Originally released in 2005, the Guild Wars series has subsequently developed three expansions, named Factions, Nightfall, and Eye of the North. Although each expansion further progressed the storyline, no new expansions have been released since 2007. In order to bridge the five-year gap between the latest expansion and the release of Guild Wars 2, however, ArenaNet developed the Guild Wars Beyond storyline, which is an extension to the original four story lines.
The Guild Wars Beyond series includes War in Kryta, Hearts of the North, and Winds of Change, all of which are integrated into the games owned by current users. Although the new features are accessible to owners of any of the original games, the full story cannot be attained unless a player has bought all of the original games. By participating in the new storylines, players will have access to new unique items and areas with their existing characters, essentially building upon existing infrastructures of the game to create new experiences for all. Not only is this a way to ensure that players understand the lore before entering the Guild Wars 2 community, but it also gives players a nudge to buy the entire collection of existing games to help profit from a five-year old game.
Of course, developing the intermittent links between the original and sequel would mean little if ArenaNet decides to pull the rug on its efforts. In order to show appreciation towards players who revitalized interest in Guild Wars by playing the recent updates, ArenaNet developed a “Hall of Monuments” so fans of the original series will be recognized for their achievements in their prior lives. Since this system doesn’t provide an avenue for transferring old items over, it doesn’t alienate new players who are just learning the game mechanics.
Guild Wars is a great example of how a video game company can leverage its existing infrastructure to develop marketing campaigns while providing gamers with new content. Not only has this campaign kept existing gamers excited for the new installment, developers will also be able to gauge consumer interests in different aspects so they can tailor the new game to the specific demands of its gamer base.
Journal entry 5
“I’ve decided to abandon my small slab of land, and head towards Kendra where Sres and Yetian has set up camp. It’s pretty far from where I am, but it sounds like they’ve got more resources over there, so I’m taking the chance. I’ll bring whatever important stuff I have, and hope I will be able to locate my body when I die somewhere in the wilderness; because I’m pretty sure I will!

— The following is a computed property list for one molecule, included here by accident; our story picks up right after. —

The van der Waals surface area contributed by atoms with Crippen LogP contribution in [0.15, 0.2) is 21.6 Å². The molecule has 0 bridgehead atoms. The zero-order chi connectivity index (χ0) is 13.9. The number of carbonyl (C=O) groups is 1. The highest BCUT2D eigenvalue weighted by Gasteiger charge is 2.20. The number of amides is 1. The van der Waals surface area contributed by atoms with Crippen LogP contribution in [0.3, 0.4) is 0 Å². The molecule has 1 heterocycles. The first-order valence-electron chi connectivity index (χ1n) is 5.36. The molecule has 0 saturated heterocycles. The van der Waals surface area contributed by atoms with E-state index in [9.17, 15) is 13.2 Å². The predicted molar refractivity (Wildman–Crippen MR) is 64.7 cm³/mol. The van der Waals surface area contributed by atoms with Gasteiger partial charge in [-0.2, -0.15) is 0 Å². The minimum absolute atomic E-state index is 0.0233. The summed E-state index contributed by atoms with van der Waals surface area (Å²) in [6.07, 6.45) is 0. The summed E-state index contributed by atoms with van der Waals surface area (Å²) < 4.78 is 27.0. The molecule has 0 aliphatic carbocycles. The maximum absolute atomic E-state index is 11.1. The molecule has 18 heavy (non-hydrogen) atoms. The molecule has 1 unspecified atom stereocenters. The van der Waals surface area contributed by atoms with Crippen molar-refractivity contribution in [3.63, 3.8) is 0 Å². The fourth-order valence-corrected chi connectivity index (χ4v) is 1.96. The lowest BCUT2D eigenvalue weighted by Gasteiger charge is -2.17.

I felt a bit sad, as I had to say goodbye to my homeland *sniff*. I slowly began my journey in the direction I believed to be north-west. My plan was to head back to Green Dog, and from there go south around the mountain and then straight west towards the coast. After that it should be a short and probably safer trip towards Kendra. Before I left, I harvested my field of cotton which yielded me 2 balls of cotton. I decided to use one of them for string, so I could finally finish my fishing pole. The other I will pick for seeds, so I can start a new production when I arrive at Sres and Yetians place. I stocked up on water and fish and headed out.
While I walked down the first hill my shed got smaller and smaller in the distance until all I could see was the smoke coming from my last campfire. I left a bunch of planks and a few fields ripe with rye.
After a long walk I realized that I was on the wrong track. Apparently I was heading straight West, and suddenly I was in a huge forest with loads of wolves. I quickly fled the place and with a pack of wolves on my tail and stamina at about 20%, I entered a settlement where the guards quickly dispatched the wolves. This running towards the guards, was a strategy I first tried in Everquest 1 and it seems to work wonderfully well in Wurm also.
I now found myself at the bank of a huge lake, and something told me I had been here before. At the left and right of the lake there was 2 mountains, so it LOOKED like I was south of Green Dog. I started my way around the lake and right enough, I ended up at the Wurm Online starter area: “Green Dog”.
After getting some more water and fish I headed south towards Mithril Hall, as I was hoping this way would be easier and shorter than going north around the mountain. I suspect this was a wrong assessment…I reached Mithril Hall without any serious problems, but in that town I completely lost my bearings. I asked a friendly citizen, who pointed me in the right direction and he even gave me a compass! Thx a lot, stranger whose name I don’t remember!
Full of positivity I now headed west for the coast, but I soon got a bit worried as it seemed I was going up all the time, and I wasn’t keen on ending up on a mountain top without a chance of getting down again. After dodging a spider in an olive tree forest and exiting the forest on the other side, I was getting increasingly nervous as no sign of civilization was in sight. The tall grass had me walking over the edge of a cliff, and I ended up getting quite crippled from a nasty fall. As bad luck usually comes with an extra dose of bad luck, I was jumped by a mountain lion while recuperating. How I survived this encounter is beyond me, but the lion went down (a feat I have yet to repeat). To my luck I hadn’t sustained any medium wounds, so time would now be the healer.